Showing posts with label Getty Villa. Show all posts
Showing posts with label Getty Villa. Show all posts

February 25, 2014

John Follain in The Sunday Times Reports J. Paul Getty May Send The Athlete of Fano to Italy

Official from Marche visited in 2011 to
press for possession of Athlete of Fano
In Britain's The Sunday Times, John Follain reports in "2,400-year-old 'hostage' ready to fly home to Italy" (February 23, 2014) that the statue known as The Athlete of Fano may be leaving the J. Paul Getty Villa in Malibu:
CALIFORNIA’S J Paul Getty Museum is expected to be ordered this week to return to Italy an ancient Greek bronze statue of an athlete that has been one of its most prized exhibits for more than three decades. In a case that has become a symbol of Italy’s new-found determination to reclaim its lost masterpieces, the Supreme Court in Rome is due on Tuesday to rule on the long battle for the “Getty bronze” — also known as Victorious Youth — considered one of the greatest treasures of the ancient world. The statue, which depicts an athlete crowned with an olive wreath, dates back to the 4th century BC and is believed to be the work of Lysippos, personal sculptor to Alexander the Great.

In May 2012, an Italian judge ruled that the statue should be returned to Italy. Officials from the Region of Marche visited California in March 2011 to press their argument for the statue's return.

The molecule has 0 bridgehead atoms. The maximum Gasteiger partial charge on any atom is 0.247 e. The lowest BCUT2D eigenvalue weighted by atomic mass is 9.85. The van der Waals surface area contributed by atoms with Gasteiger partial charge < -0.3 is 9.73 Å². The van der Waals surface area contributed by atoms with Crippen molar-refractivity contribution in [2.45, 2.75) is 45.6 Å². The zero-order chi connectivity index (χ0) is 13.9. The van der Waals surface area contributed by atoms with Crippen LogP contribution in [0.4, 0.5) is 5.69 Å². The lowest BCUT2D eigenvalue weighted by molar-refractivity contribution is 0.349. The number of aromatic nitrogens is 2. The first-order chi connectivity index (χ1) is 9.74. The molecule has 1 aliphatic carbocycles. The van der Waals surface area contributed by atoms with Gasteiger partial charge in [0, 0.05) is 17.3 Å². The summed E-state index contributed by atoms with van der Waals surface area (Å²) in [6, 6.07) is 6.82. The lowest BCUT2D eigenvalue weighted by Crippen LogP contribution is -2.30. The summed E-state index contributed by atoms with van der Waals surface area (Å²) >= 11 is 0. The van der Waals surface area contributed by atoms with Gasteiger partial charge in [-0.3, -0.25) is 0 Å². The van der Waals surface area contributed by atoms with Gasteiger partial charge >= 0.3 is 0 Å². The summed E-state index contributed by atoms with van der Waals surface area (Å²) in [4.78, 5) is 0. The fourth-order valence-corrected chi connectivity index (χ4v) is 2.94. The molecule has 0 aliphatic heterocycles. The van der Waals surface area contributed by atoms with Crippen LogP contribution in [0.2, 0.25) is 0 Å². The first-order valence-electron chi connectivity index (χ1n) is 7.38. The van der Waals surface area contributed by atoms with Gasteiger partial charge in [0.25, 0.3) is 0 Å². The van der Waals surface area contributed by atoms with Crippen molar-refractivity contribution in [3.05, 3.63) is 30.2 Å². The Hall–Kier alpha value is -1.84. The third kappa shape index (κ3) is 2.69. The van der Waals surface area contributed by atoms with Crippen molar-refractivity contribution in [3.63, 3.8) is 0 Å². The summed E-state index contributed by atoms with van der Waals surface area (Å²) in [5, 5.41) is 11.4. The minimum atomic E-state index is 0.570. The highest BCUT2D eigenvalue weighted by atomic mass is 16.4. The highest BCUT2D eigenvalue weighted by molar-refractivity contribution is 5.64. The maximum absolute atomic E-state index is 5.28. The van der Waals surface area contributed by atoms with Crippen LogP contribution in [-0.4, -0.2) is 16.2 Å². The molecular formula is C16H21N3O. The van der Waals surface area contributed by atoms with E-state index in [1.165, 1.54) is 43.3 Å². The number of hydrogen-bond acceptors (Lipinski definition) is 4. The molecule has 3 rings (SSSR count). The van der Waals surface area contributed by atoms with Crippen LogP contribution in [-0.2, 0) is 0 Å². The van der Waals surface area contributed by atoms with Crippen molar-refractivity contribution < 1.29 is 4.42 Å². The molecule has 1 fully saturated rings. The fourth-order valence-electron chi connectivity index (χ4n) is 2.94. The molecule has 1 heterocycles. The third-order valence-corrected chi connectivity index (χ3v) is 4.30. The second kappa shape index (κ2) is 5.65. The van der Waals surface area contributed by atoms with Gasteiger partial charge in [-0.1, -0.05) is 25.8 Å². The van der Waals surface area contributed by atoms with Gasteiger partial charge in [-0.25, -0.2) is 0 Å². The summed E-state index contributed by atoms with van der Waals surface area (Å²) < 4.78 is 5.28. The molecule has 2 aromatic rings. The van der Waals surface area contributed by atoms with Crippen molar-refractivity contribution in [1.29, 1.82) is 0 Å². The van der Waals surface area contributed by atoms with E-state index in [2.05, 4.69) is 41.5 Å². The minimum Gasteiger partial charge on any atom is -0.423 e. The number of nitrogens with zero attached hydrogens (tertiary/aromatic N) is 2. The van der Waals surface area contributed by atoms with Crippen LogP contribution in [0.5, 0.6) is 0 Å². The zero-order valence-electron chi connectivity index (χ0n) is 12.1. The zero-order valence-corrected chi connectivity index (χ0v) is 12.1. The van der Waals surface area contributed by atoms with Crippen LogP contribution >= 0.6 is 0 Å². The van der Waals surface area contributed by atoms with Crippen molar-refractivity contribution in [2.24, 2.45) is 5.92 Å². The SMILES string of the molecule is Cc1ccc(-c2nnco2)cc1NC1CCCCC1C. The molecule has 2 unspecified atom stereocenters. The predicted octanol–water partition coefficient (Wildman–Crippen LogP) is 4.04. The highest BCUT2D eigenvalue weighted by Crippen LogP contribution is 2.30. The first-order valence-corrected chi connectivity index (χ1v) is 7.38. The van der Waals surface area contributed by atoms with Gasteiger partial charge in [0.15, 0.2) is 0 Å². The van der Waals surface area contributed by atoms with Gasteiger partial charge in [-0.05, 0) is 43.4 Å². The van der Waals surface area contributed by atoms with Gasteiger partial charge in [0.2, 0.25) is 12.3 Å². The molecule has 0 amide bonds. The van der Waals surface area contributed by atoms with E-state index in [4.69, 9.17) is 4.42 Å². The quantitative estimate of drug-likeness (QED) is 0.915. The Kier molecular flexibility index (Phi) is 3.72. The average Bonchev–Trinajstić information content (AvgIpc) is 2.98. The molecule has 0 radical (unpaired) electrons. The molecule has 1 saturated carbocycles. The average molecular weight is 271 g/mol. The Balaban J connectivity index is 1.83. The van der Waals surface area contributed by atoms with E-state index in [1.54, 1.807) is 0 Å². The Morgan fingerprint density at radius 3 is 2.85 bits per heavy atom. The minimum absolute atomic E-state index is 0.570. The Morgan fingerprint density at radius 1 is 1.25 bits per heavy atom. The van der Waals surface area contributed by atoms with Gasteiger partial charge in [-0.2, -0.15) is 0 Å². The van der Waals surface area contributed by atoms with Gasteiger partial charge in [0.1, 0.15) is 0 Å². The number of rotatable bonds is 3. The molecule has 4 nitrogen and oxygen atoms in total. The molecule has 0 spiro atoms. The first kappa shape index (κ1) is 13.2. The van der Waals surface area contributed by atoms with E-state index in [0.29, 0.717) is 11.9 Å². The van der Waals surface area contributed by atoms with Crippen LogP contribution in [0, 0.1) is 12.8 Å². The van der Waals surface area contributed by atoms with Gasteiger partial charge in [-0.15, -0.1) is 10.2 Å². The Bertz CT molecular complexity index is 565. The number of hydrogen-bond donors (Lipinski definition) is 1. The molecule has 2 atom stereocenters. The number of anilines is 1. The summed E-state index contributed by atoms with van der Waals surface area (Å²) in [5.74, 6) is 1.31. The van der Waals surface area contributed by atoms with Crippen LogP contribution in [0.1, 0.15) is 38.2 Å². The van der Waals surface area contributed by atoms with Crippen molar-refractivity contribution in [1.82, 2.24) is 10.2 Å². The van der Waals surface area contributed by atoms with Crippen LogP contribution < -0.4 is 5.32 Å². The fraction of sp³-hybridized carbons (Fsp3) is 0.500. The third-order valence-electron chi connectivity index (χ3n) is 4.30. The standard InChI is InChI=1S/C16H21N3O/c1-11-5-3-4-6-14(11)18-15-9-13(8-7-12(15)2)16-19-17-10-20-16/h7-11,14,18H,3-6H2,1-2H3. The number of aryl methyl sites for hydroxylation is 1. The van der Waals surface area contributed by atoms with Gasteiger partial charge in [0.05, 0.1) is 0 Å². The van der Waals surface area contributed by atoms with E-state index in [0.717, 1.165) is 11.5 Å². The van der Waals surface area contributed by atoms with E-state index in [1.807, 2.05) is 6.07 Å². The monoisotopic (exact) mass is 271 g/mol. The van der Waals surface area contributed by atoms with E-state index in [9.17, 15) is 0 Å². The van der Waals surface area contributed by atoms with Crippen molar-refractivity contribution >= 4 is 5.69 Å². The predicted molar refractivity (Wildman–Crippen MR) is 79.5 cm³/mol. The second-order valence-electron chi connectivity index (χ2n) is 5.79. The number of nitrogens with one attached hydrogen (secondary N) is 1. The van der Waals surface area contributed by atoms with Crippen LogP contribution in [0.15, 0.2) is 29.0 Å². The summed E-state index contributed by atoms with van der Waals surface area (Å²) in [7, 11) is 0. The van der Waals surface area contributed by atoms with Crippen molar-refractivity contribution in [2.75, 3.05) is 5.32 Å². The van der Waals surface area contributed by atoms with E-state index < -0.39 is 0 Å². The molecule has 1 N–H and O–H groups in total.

May 7, 2013

Tuesday, May 07, 2013 - , 1 comment

Lion Attacking A Horse Ends Exhibit at Getty Villa; First Time 4th Century BC Greek Statue has been on display since 1925

Lion Attacking a Horse in the atrium at the Getty Villa
(Photo by Catherine Sezgin) 
Today the 4th century BC Greek statue, Lion Attacking a Horse, ended its nine-month exhibition in the atrium of the Getty Villa.

This is the first time the sculpture has been on public display since 1925 and the first time it has left Rome in 2,000 years.
Depicting the figure of a fallen horse succumbing to the claws and fangs of a ferocious lion, the monumental group dates to the early Hellenistic period (the late 4th century B.C.), when Greek sculptors began to produce naturalistic portrayals of intense emotion and physical exertion. 
Close-up of Lion (Photo by C. Sezgin)
Although the original location of the sculpture is unknown, its massive scale and dramatic carving suggest that it embellished a monument in northern Greece or Asia Minor (present-day Turkey). Created in the era of Alexander the Great’s conquest of Asia, the sculpture may have formed part of a larger composition with a melee of wild beasts and mounted hunters, which commemorated the young king’s famous lion-hunting exploits at Sidon (present-day Lebanon) in 332 B.C. and a royal game preserve in Basista (present-day Uzbekistan) in 328–327 B.C.
The sculpture was eventually brought to Rome, most likely as war booty seized by a victorious general for display in the imperial capital. It was ultimately discovered in the streambed near the Circus Maximus, a stadium used for chariot races, gladiatorial games, and animal combats. The work was first mentioned in an archival document in 1300.